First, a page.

BY ‘SEGUN ODEJIMI
The 2016 edition of the Africa International Film Festival (AFRIFF) came to an end last night at the Convention Centre of Eko Hotel, Victoria Island, Lagos. It brought to an end what had been a week of film screenings, industry sessions, masterclasses, networking and parties.
Before I proceed, I must commend the founder, Chioma Ude and her amazing team and volunteers. Once again, they did a good job of what has arguably become the biggest film festival this part of the world. Kudos!
There were brilliant films on show and there were poor ones too. Yes, poor! I saw three of those. One was from Ghana. But that’s not why we are here. I will rather talk about the better ones I saw.
AY Makun and the box office illusion.
Bros AY. There’s no denying you are a good businessman. No, scratch that. You’re a brilliant businessman. But please, you and Uncle Opa Williams should not ever repeat what you people said at your AFRIFF session. That thing about the box office successes of 30 Days in Atlanta and A Trip to Jamaica justifying them as good films. Please. Abeg. Don’t. They are poor films, and this is not a beefing something. A Trip to Jamaica isn’t even in the top five best films released in 2016. You obviously were simply after making money. You have. Stay in your lane. Don’t come and be making such statements that are insulting to proper filmmakers who make brilliant films. Those who painstakingly pay attention to the quality of films they put out.
Are we clear on that? Thank you.
In case you missed it, Akin Omotosho is something else.
Omotosho’s Vaya was the best film I saw at the festival. By a mile. There were other brilliant films – Green White Green, Amaka’s Kin, ’76 and Ojukokoro for example – but Vaya was storytelling at its finest. Watching that film was for me like watching a genius artist paint on a canvass. Contrary to the popular Nollywood belief that if a film isn’t made in English, regardless of the story’s locale, it won’t be a good one, Vaya would have tanked if it had arrived in all the glory of the English language. I still cannot get over the pain of Rogers Ofime and co deciding to tell the Oloibiri story in English. And to think that most of those who played in Vaya are first-time actors!
Story is king. It has always been, it will always be.
One Nollywood film that proves that if you get your story and its scripting right, 75% of your success is already guaranteed is Dare Olaitan’s debut film, Ojukokoro. The brilliant performances from Seun Ajayi, Tope Tedela, Wale Ojo and co were simply toppings on a tasty cake (This is not to take away from the awesomeness the actors brought to the table). Ojukokoro had errors but I will gladly watch this film three times, back-to-back than sit through some films that gulped scary budgets or entered some record books. The plot twists in the film no be here. Produced by Femi Ogunsanwo, Ojukokoro is one to look forward to its release in 2017. After its screening at AFRIFF, a standing ovation from the hall packed with filmmakers and enthusiasts followed.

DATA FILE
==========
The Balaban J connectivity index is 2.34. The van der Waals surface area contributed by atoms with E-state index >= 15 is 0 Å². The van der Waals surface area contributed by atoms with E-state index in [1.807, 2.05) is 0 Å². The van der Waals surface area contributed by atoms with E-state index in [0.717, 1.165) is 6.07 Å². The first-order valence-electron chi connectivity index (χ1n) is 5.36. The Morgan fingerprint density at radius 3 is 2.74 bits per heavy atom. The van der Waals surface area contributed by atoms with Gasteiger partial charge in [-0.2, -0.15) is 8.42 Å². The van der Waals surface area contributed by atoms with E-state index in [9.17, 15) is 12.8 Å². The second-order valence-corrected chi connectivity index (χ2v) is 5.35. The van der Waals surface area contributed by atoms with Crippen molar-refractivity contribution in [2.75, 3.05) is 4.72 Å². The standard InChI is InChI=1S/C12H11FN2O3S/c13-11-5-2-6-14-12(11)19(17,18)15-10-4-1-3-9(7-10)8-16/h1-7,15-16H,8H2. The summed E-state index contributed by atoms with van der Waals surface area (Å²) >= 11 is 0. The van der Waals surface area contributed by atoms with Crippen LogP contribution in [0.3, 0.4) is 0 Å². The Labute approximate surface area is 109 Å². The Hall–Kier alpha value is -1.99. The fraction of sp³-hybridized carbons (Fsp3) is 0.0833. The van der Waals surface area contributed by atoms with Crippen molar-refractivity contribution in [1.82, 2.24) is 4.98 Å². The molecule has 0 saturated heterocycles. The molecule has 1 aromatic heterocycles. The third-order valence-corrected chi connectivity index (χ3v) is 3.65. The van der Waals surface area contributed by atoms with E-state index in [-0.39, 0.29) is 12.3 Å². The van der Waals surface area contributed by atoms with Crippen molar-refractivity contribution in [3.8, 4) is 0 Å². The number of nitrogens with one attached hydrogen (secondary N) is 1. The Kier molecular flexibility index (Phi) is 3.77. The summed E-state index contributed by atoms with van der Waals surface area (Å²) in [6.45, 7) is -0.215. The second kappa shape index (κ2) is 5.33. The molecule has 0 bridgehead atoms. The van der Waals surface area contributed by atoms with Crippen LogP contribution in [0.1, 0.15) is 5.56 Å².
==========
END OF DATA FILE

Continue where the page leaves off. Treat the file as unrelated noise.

Nollywood finds it hard to hide its ‘disdain’ towards Kannywood.
The British Council facilitated what has long been overdue. An industry session with a focus on Kannywood. The Hausa filmmaking industry domiciled in Kano (hence the name, Kannywood) has long been touched with only very long poles by our dear Nollywood. Unlike Asaba-Nollywood, this industry has over the years found it hard to get attention beyond the Northern Nigerian borders. This can be attributed to quite a few factors. Language, style and the conservative nature (due to culture and religion) of Kannywood can all be pointed at in a bid to try to understand why an industry that began way before Nollywood and which has a massive market in its domain attracts little or no interest from our Lagos people. “Kannywood Calling” was supposed to provide an avenue for Lagos to meet Kano at AFRIFF. That was the idea. Until Lagos decided to disappear. The hall where Kannywood Calling held was well-populated only minutes earlier when Omotola Jalade-Ekeinde and Rita Dominic were panelists at an earlier session. But as soon as that session ended and it was time for Kannywood to take centre-stage, this happened.
What a wonderful way of telling Ali Nuhu and co that we are open to a Nollywood-Kannywood collaboration. Tah!
Nollywood doesn’t even care about copyright.
Another session which was alarmingly under-attended was the one about copyright protection facilitated by the folks from Gunuka and co. You would think that considering the recent copyright sagas involving Aunty Omoni Oboli, that Uncle Niyi Akinmolayan one and the other one involving that UK-based Aunty, many people will want to understand how this works in the entertainment business. For where? Only a handful of Ndi Feem people were there. The others? Well, some were waiting patiently for last night’s gala ceremony where they could flaunt their non-things on the red carpet.
After now, Aunty Omoni will go and take somebody’s this thing again.
Until next year, when AFRIFF shows up again. I’m out.